I thought I was pretty straight forward with it. The Chip has two DACs on it, and the DAC requires the data to be sent starting with the first four configuration bits in the order that is laid out in the function. DAC(A|B)? | BUFFERED 1=Yes | GAIN(1x|2x) | SHUTDOWN MODE (1=Enabled). Then the Data is to be sent to the DAC MSB first. So, MSB->LSB reading from right to left.

The function as written:

1. Sends the first four configuration bits without using the 16-bit DATA.

2. Then shifts the 16-bit DATA variable over four bits to the right to read the MSB bit first.

sample>>4

3. Test the bit then shift over to the right by one.

sample>>1

4. Cycle through all 12-bits by continually shifting right by one to reach the LSB.

So, the code is consistently moving from right to left in one bit intervals.

Am I, doing something wrong? :?

Mike, I do thank you for your help and if you see somthing else wrong.
The more eyes the better! :roll:

theusch was kind enough to post his driver for the DAC and I will be using it until I have to add some external memory to the project. Doing so would open up some room to make a nice delay and or other features. So unless I use the UART as an SPI I will still need this block of code in the future.

theusch,

Thank you for being so kind in sharing your driver for the DAC. At my skill level I didn't even think of going that route. I have been reading a copy of "Embedded C Programming and the ATMEL AVR" for a guide, but at the moment I am only into chapter two of the book. You mentioned the tool chain and this should not be a problem for me. I am currently setup and using the GCC compiler through AvrStudio4. Compilers like the Arduino that are designed to hide code is a bad starting point for anyone trying to learn a new programming language.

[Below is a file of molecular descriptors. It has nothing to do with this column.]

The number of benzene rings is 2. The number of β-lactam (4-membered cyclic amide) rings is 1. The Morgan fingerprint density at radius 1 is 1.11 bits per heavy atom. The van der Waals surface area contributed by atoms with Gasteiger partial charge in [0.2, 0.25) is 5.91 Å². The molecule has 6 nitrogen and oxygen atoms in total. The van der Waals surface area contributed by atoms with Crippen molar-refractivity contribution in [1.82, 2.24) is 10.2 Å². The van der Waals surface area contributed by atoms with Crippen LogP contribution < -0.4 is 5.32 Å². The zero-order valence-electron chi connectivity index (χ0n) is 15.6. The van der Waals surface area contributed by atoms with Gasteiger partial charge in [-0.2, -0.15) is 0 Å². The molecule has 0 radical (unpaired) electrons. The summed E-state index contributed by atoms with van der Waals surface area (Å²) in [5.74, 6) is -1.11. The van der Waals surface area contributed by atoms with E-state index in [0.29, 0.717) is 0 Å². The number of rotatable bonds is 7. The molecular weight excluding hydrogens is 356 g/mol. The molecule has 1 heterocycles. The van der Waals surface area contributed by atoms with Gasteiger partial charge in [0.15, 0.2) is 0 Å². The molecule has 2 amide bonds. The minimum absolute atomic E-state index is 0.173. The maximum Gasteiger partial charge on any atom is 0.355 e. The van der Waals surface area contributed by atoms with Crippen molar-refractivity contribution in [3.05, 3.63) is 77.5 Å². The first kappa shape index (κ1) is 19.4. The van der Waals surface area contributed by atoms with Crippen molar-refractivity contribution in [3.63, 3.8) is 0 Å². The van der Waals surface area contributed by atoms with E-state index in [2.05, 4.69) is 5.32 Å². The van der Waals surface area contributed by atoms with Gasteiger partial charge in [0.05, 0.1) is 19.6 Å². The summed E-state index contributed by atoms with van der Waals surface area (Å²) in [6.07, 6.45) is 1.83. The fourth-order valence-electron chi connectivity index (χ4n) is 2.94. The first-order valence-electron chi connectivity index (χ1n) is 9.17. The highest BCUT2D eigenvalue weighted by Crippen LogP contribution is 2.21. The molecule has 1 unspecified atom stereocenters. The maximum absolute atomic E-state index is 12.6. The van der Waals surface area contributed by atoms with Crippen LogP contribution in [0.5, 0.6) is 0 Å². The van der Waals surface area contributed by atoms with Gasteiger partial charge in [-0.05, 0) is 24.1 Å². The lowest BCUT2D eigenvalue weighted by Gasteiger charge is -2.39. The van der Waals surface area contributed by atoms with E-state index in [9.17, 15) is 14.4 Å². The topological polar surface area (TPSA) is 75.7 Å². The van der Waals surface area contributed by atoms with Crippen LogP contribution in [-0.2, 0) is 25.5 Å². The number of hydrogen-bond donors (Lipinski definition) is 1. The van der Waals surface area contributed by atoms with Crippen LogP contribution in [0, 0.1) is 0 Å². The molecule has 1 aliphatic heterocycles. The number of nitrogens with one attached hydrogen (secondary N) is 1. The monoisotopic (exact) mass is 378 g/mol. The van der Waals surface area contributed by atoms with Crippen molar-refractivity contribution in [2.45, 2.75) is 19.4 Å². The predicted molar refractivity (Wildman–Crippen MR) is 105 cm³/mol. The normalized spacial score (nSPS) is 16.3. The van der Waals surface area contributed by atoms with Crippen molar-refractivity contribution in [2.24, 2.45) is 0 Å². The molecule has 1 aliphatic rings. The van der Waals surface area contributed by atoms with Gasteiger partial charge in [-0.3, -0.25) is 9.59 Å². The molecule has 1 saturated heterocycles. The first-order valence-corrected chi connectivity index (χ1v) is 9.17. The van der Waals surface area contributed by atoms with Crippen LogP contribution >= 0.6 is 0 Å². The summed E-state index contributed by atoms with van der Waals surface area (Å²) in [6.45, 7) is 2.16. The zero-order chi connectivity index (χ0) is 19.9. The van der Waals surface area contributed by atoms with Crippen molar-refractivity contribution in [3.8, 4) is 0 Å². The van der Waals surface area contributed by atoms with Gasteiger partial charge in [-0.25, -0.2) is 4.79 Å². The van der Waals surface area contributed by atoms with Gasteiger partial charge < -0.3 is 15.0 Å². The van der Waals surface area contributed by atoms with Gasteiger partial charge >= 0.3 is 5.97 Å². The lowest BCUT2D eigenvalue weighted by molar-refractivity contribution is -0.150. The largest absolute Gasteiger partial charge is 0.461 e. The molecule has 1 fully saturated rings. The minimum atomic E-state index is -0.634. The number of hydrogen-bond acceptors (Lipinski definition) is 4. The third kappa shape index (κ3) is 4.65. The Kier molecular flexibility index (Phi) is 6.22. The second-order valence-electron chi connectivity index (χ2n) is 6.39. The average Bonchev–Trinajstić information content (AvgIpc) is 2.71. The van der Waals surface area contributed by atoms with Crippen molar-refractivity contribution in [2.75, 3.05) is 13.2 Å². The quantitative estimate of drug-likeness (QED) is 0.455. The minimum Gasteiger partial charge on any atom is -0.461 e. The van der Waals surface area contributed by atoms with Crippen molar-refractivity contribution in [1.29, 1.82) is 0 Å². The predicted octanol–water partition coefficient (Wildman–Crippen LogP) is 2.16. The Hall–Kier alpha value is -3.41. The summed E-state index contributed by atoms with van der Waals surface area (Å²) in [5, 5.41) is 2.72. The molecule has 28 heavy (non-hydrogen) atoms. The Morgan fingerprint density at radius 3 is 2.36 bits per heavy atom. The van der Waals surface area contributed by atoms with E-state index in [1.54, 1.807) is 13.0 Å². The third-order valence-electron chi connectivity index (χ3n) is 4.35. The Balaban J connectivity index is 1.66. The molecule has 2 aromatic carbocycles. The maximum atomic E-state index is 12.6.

Tomorrow I will create a header file for the driver and adjust the ports being used to PORTB. But, it's getting kind of late tonight. :shock:

I do have a couple of questions though!

In the comments at the top states:

//The SPI Clock Phase: Cycle Half

But the way the SPSR is set up SPR1 = 1 and SPR0 = 0 this makes Fosc/32. I may be wrong but, shouldn't SPCR be set to 0x50 and SPSR set to 0x01 for Fosc/2 or am I thinking of something totally different here?

And if I would want to enable Interrupts the SPCR value would have to change from 0x50 to 0xD0?

Also, shouldn't DAC_CTNL ha! I see it now! Daaah! :oops:

Anyways Thanks Again theusch!

Bill

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Quote:

And if I would want to enable Interrupts the SPCR value would have to change from 0x50 to 0xD0?

You would rarely if ever want to use interrupt-driven SPI master on an AVR; certainly not for this simple device with small packets. It is just too slow with the double ISR servicing, and a lot more complicated than my "driver":
-- select chip
-- build first byte
-- send first byte
-- send second byte
-- deselect chip.

You can put lipstick on a pig, but it is still a pig.

I've never met a pig I didn't like, as long as you have some salt and pepper.

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theusch,

Quote:

... just too slow with the double ISR servicing ...

Your right I didn't think of that aspect.

I finished the adjustments to the driver today and put the code in a "c" file so that it can be easily be added to any project that uses the GCC compiler. I also had to write a SPI Lib to keep it simple and not cluttered with other routines.